Rome Beyond the Historic Center

5 Neighborhoods to Explore Outside of Rome’s Historic Center

While we love Rome’s historic center, the city is so much more than Piazza Navona or Vatican City.  We surveyed our docents to get their insider takes on what areas of Rome are worth spreading your wings for and exploring during your next visit.


Palazzo della Civiltà Italiana, EUR. Photo Jessica Stewart
Palazzo della Civiltà Italiana, EUR. Photo Jessica Stewart

Where to Explore Outside of Rome’s Center?

1. EUR (Liz Brewster)

EUR was conceived when Benito Mussolini decided to showcase fascist modernism with the 1942 Universal Exhibition. The exhibition was aborted after the outbreak of World War II, but the neighborhood grew up in southern Rome around the monumental axis of via Cristoforo Colombo, which starts at the white marble Marconi obelisk, and finishes at the stepped cascades of a huge artificial lake.

After office hours is the perfect time to walk the quiet center. The silent, vast piazzas surrounding stark monumental buildings form metaphysical landscapes that seem like you’re stepping into a Giorgio De Chirico painting. A great place to cycle through the surrounding green parks dotted with sculptures, canoe and kayak in the lake, or stroll the local shopping streets. Alternatively, if you would like to get to grips with the history of Italy’s fascist past you may be interested in our Mussolini’s Imperial Ambitions walking tour.

Street artist M-City creating a mural in Rosti's garden in Pigneto. Photo Jessica Stewart
Street artist M-City creating a mural in Rosti’s garden in Pigneto. Photo Jessica Stewart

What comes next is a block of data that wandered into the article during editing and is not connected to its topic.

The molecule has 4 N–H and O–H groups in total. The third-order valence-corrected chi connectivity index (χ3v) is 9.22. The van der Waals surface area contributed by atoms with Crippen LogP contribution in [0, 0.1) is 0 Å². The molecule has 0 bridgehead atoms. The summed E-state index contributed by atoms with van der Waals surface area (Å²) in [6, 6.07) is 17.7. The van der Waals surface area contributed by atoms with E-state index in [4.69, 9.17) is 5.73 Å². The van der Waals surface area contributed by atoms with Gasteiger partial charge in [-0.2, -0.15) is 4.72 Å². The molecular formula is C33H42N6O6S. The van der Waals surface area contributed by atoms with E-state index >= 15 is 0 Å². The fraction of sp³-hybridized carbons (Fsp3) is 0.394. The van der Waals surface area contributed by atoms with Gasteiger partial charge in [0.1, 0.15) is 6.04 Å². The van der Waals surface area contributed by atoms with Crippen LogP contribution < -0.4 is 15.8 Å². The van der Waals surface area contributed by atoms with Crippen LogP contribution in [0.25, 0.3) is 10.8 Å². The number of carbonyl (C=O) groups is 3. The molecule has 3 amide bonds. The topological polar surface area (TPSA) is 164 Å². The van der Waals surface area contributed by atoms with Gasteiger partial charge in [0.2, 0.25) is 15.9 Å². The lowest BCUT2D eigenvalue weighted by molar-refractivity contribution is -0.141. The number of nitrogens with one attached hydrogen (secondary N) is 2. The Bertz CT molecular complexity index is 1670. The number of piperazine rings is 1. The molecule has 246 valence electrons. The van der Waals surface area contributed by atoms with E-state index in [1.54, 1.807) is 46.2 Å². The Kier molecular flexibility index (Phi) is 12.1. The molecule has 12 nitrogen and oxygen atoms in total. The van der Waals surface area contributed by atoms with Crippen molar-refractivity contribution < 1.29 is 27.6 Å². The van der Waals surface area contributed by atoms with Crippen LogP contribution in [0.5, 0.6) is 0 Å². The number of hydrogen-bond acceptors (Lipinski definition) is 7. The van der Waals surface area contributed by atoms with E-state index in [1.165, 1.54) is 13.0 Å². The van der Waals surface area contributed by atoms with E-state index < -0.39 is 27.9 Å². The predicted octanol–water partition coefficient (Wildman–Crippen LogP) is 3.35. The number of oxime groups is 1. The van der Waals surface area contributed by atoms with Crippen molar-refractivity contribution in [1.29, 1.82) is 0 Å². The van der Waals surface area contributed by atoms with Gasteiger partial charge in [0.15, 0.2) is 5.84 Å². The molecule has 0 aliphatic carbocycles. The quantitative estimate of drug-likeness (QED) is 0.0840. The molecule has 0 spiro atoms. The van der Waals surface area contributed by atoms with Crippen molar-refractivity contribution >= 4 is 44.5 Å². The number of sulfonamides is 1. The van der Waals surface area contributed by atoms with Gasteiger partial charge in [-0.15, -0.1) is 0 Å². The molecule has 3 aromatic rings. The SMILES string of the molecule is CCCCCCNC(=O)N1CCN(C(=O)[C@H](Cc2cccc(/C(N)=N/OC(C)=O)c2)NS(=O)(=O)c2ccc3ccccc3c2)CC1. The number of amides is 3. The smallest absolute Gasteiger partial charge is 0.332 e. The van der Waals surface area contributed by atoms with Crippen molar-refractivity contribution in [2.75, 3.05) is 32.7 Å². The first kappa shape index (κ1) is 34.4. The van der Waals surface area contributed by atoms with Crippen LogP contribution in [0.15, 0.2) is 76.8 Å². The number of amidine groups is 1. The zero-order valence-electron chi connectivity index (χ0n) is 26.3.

2. Pigneto (Agnes Crawford)

Beyond the Aurelian walls, sandwiched between via Casilina and Prenestina, Pigneto is an area that developed in the 1920s as ad hoc housing for railway workers and was later featured in a number of Neo-Realist films. It has been the site for many street artists in recent years and is best visited either in the morning when the market is working, or in the evening when bars and restaurants are open.

On Monday – Saturday mornings, the vegetable market on the pedestrian stretch of via del Pigneto is the hub of the neighborhood. For some people watching, enjoy a relaxing meal at Rosti, which hosts outdoor seating in this converted workshop turned restaurant.

Villa Doria Pamphilj, Monteverde. Photo Tom Rankin
Villa Doria Pamphilj, Monteverde. Photo Tom Rankin

3. Monteverde  (Tom Rankin)

Rising above Trastevere to the west, the Monteverde neighborhood is no longer just the green hill its name implies but rather a vibrant, relatively affluent residential neighborhood.  Your first impression is formed by the grand vistas across Rome from the Janiculum Hill, well worth the climb, and the great Fontanone built by Paul V Borghese at the dawn of the 17th century (visible in the opening sequences to Paolo Sorrentino’s La Grande Bellezza).

The area is blessed with great public parks enjoyed by Romans and visitors to the city. Villa Doria Pamphilj is where the noble family retreated from the city from the 17th century until the 1970’s when it was opened as a public park. When you’ve walked (or biked) enough, visit ViVi Bistrot, near the gate at Piazza Bel Respiro.

Teatro Palladium. Photo Emily Knight
Teatro Palladium. Photo Emily Knight

4. Garbatella (Emily Knight & Andrew Kranis)